Five Ugly Charts

2013 January 21
by SJ Leeds

Late Thursday, the “Citizen’s Guide to the 2012 Financial Report of the United States Government” was released.  As you can imagine, this is always an exciting time for me.


Actually, I think that a lot of the ideas and charts contained in this report are crucial.  Today, I want to share five slides with you.  Later this week, I will share four more that I found interesting.  Hopefully, it will give you a little something to think about.


Five Slides

1. We have huge unfunded liabilities.  Depending on how you measure it (closed group or open group), Social Security and Medicare are going to cost $38 trillion – $50 trillion more in the next 75 years than we’re going to take in from dedicated taxes.  (If you don’t know the difference in the closed group and open group, here’s a link where I discussed this in the past.) The underfunding ($38 trillion – $50 trillion) is measured in today’s dollars (i.e., that’s the present value). 

To give you context, we have $16 trillion of debt outstanding, only $12 trillion which is held by the public.  (The rest is held by “trust funds” such as the Social Security trust fund.) Think of it this way: if we had the proper amount of money today in order to satisfy the promises that we’ve made, we’d have another $38 trillion – $50 trillion of debt! In actuality, this is somewhat of an exaggeration because some of these programs were intended to be partially funded by general revenue (such as Medicare Parts B and D). But, it’s certainly fair to say that we’re $20 trillion underfunded (and that would more than double our debt level). See chart below.


9. summary of social insurance -- USE copy


2. If you don’t limit yourself to the next 75 years, but measure this unfunded liability for the infinite horizon, we’re $66 trillion underfunded.  See chart below.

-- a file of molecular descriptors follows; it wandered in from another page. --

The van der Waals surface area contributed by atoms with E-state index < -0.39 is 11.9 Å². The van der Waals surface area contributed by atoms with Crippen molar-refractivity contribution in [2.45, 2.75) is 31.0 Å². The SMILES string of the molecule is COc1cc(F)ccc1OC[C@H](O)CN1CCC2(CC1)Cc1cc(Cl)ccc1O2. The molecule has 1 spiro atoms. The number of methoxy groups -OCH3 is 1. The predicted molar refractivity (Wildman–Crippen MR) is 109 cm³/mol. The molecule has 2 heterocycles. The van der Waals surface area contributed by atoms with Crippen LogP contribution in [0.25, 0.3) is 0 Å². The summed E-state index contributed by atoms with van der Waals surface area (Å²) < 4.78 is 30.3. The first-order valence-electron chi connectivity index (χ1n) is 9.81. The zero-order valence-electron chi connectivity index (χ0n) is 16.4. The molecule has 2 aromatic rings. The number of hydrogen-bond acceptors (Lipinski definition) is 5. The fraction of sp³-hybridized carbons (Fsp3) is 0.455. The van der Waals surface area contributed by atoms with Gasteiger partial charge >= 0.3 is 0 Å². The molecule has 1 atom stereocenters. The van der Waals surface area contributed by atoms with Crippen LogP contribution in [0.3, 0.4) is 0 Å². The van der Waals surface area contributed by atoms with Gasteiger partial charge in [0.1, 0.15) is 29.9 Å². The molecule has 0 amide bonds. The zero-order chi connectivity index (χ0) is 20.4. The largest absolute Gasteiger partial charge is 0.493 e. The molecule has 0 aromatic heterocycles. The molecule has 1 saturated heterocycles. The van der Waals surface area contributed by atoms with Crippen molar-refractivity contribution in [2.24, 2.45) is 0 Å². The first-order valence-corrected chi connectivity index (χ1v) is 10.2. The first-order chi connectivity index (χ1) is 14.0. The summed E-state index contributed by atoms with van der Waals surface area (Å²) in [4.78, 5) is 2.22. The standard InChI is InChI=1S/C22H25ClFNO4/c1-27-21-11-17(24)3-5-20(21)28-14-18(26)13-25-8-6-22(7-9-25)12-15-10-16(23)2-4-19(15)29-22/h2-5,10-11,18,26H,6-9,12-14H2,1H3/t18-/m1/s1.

8. infinite horizon -- USE copy



3. One underfunded liability that you rarely hear discussed is the liability for pensions to government employees (retirees) and veterans.  This is approximately $6 trillion.  See chart below.


4. gov't balance sheet -- USE copy


4. Our future deficits will grow over time.  Deficits will result in higher debt and that will lead to large interest payments.   Look at this chart and realize that most of what we spend is Social Security, Medicare, Medicaid and defense spending.  I constantly hear people say that we just have to cut “waste”, but alas, it’s not that easy.  See chart below.


5. where we're headed -- USE copy


5. Finally, look at how our debt is expected to explode.  Show this picture to your grandkids and tell them “sorry from Uncle Sandy.”


6. future debt -- USE copy


My sports comment for the day… I’ve heard a lot of people defend Lance Armstrong by citing Livestrong.  Well, Livestrong may be a great organization, but don’t forget that Lance attacked many innocent people and ruined many of them.  Here’s a great interview of Greg LeMond’s wife.  As a reminder, Greg LeMond is the only American to ever have won the Tour de France.

Have a great weekend.

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